The Purpose Economy // Useful Lens on the Future of Biz and Culture
Quick book review.
With Charityvest, I’ve been thinking a lot about the role that our product will play in helping people find—or live out of—purpose. Charitable giving is an important tool to influence the lives of other human beings. We want to enable giving, and therefore, a greater sense purpose for our users.
Here’s a quote from the book that captures a slice of this:
“Purpose is not a noun, it is a verb. It is about how we work. We experience purpose when we do something that’s greater than ourselves. We experience purpose when we push ourselves and grow. We experience purpose as part of a community.”
How true. We don’t “get” or achieve purpose. We “purpose” ourselves and others. We manifest it. We incarnate it.
Purpose is a choice—a journey—informed by what you believe is true about the ultimate purpose of all humanity.
It’s my hope that people use Charityvest as a key life enabler to “purpose” themselves in the world. We give charitably to declare something is true about our relationship to other people, and we’re going to conduct this activity with other human beings. Giving is a community of purposing. This gets me excited about our work.
As a quick digression, we millennials get purpose wrong a lot. This was pointed out in a recent viral video where Simon Sinek criticized millennials for thinking too cheaply on purpose and impact in their careers. Thinking about purpose as a verb removes the need to feel great impact in order to feel meaningful purpose.
And finally to my main point, the book also provided a powerful lens to think about the future of business. I don’t align with every application and prescription offered in the book, but the lens was, I think, helpful to analyze implications of cultural and economic shifts we’re observing. It’s essentially this:
Over the last few generations, we’ve been shifting up further on Maslow’s “hierarchy of needs” as an economy. Two hundred years ago, we were an agrarian-driven economy where our pressing needs were food, shelter, and security. The industrial revolution then shifted motivations to wealth, long-term security, and social status. The information economy accelerated the ability to seek wealth and status even further.
Now, we are observing a generation who grew up as a product of this wealth seeking and have found it insufficient. This generation has reached the top of the hierarchy of needs pyramid, and instead of wealth and status, are more prominently seeking purpose. Deep, meaningful purpose. This is driving decision-making from career to consumer choice.
For millennials, the future economy they will drive will emphasize storytelling opportunities about life and purpose.
As a quick low-level case study using this lens (not in the book, my own rough analysis here), our current generation’s love affair with Apple hasn’t occurred because Apple produces technically superior products. They aren’t technically superior. It’s because Apple has committed to push the boundaries of how technology integrates and fits into our lives. Their longtime brand mantra, “think different,” perfectly captures this. Apple products represent an opportunity to say something about who you are as a person—a boundary-pusher, a non-follower, a cool kid. The irony there can’t be escaped, but this is dripping with self-actualizing-purpose flavor. In the industrial economy these values weren’t central.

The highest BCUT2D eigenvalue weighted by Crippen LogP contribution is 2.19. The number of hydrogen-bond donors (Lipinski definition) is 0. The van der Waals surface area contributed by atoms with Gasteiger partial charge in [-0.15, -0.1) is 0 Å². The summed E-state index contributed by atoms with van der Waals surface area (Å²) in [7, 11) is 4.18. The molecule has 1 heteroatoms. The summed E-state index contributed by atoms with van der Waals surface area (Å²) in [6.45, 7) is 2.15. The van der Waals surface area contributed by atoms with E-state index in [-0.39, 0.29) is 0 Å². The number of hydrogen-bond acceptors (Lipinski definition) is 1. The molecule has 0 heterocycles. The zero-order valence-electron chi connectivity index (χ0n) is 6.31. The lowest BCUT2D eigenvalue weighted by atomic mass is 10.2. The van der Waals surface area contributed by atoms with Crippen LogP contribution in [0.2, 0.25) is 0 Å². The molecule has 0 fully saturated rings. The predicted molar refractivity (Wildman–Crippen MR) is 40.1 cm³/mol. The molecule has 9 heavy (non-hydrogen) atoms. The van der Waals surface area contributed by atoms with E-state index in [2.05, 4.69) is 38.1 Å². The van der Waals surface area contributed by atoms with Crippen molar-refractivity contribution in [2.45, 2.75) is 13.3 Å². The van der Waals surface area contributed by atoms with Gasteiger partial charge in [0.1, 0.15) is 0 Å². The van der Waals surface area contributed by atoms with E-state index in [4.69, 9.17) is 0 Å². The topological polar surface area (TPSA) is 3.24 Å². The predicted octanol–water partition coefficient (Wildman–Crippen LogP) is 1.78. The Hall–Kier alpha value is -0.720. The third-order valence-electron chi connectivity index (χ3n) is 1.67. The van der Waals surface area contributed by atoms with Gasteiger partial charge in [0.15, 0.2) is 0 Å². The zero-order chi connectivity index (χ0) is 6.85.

So purpose will likely be a central cultural question of my generation. I wonder how many will find frustration here. Or rather, I wonder how many won’t experience great frustration here. Understanding purpose as a verb and a choice is an incredibly helpful framework. But I think this also implies a greater purpose you are “purposing about.” The analogy here is love. Love is certainly a choice (despite what people say about “falling” in love), but it also implies you have someone to love. It would be senseless to love without an object of love.
So with thinking about purpose origins, we find ourselves in the realm of faith, philosophy, and metaphysics. Perhaps my generation is severely underinvesting in these areas. Do you know what you will “purpose” about/from? What drives your purpose?
Our faith leaders and thinkers should take note that they have a likely under-tapped competitive advantage to reach millennials, at least on one key subject. Clarity on purpose will not only sell products, but it may yield a swath of influence.
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A baby feels hunger: well, there is such a thing as food. A duckling wants to swim: well, there is such a thing as water. Men feel sexual desire: well, there is such a thing as sex. If I find in myself a desire which no experience in this world can satisfy, the most probable explanation is that I was made for another world. -CS Lewis